“That’s what we’re here to do,” says Morse, “to respond to changing realities and the needs of our constituents.” Morse has argued until literally losing his voice that we’re currently being ruled by “an arbitrary formula” and not for the better. The Arveschoug-Bird provision not only dictates where money goes but works to ratchet down funding by recalculating the general fund budget each year. Fact is that the Arveschoug-Bird 6-percent general fund annual “increase,” in bad times, is a decrease. In years like this year, as tax revenues dive, the fund falls to levels it will take a long time to raise, long after the economy rebounds.
Now, suddenly, as SB 228 speeds toward the House, Republican leaders seem to agree.
In Wednesday’s badly headlined piece “Alternate ideas halt debate on budget cap,” Post reporter Tim Hoover details Senate Minority Leader Josh Penry’s, R-Grand Junction, wrestling match with the new reality.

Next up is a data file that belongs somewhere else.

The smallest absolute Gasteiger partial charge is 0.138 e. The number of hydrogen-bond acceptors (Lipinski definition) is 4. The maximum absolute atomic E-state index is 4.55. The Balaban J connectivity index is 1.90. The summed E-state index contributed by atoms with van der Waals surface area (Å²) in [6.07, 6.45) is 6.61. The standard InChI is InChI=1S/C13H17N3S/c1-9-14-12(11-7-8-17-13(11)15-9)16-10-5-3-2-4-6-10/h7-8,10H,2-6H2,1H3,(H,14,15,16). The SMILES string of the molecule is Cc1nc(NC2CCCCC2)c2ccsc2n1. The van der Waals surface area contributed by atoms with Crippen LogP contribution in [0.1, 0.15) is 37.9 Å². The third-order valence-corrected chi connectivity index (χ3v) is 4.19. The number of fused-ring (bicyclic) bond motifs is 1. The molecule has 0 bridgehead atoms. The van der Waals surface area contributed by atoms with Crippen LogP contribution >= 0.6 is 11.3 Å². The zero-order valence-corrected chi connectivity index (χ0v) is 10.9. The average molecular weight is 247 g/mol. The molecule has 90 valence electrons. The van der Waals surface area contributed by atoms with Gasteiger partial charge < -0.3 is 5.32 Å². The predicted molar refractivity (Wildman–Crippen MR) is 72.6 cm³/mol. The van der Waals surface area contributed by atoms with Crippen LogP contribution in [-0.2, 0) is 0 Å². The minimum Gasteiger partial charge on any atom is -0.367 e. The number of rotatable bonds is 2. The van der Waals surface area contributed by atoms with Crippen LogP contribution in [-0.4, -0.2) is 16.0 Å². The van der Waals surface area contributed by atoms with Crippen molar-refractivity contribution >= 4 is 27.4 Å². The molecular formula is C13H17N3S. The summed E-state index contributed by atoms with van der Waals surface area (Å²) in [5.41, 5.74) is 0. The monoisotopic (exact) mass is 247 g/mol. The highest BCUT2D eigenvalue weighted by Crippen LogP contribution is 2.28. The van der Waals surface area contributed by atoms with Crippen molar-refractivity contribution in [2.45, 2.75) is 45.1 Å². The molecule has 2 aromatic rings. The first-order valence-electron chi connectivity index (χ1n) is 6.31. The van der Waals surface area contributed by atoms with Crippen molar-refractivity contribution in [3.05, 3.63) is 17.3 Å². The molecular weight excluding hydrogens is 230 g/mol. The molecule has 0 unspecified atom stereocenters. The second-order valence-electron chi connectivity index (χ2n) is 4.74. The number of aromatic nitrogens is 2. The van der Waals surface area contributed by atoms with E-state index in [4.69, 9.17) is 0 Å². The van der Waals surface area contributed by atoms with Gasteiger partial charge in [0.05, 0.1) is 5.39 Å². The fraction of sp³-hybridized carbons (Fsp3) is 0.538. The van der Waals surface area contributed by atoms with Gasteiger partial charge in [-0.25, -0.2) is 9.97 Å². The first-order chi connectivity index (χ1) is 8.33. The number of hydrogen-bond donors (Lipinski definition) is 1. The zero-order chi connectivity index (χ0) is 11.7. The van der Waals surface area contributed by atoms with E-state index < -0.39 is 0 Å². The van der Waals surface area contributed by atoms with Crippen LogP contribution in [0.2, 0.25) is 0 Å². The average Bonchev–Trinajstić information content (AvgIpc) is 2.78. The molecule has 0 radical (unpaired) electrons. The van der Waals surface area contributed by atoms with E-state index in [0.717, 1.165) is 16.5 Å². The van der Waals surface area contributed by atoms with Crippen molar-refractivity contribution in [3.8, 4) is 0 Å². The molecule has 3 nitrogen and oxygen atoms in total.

Leaders from both parties met Tuesday in the office of Senate President Peter Groff, D-Denver.
[Penry] proposed using an existing override provision in Arveschoug-Bird instead of repealing it. With a two-thirds vote, lawmakers can exceed the 6 percent general-fund-growth limit.
Penry proposed overriding the limit for several years, allowing the general fund to grow when state revenues rebound in years to come.
The final Senate vote on 228 is scheduled for Monday. Maybe all parties will be ready for it then.
Don Marostica, R-Loveland, is the bill’s sponsor in the House.
Update: On Friday, the Post published another editorial on SB 228, this one written as the official view of the paper. Less glib than Haley’s “California nightmare” piece, this one muddles through weakly, unable to take a stand on the heart of the matter and willing instead to prolong the state’s budgetary agony.
The title says it all: “A few years of budgetary sanity?”
Note: No one who knows what they want to say writes a headline in the form of a question. It seems clear the Post doesn’t know what to think on this issue.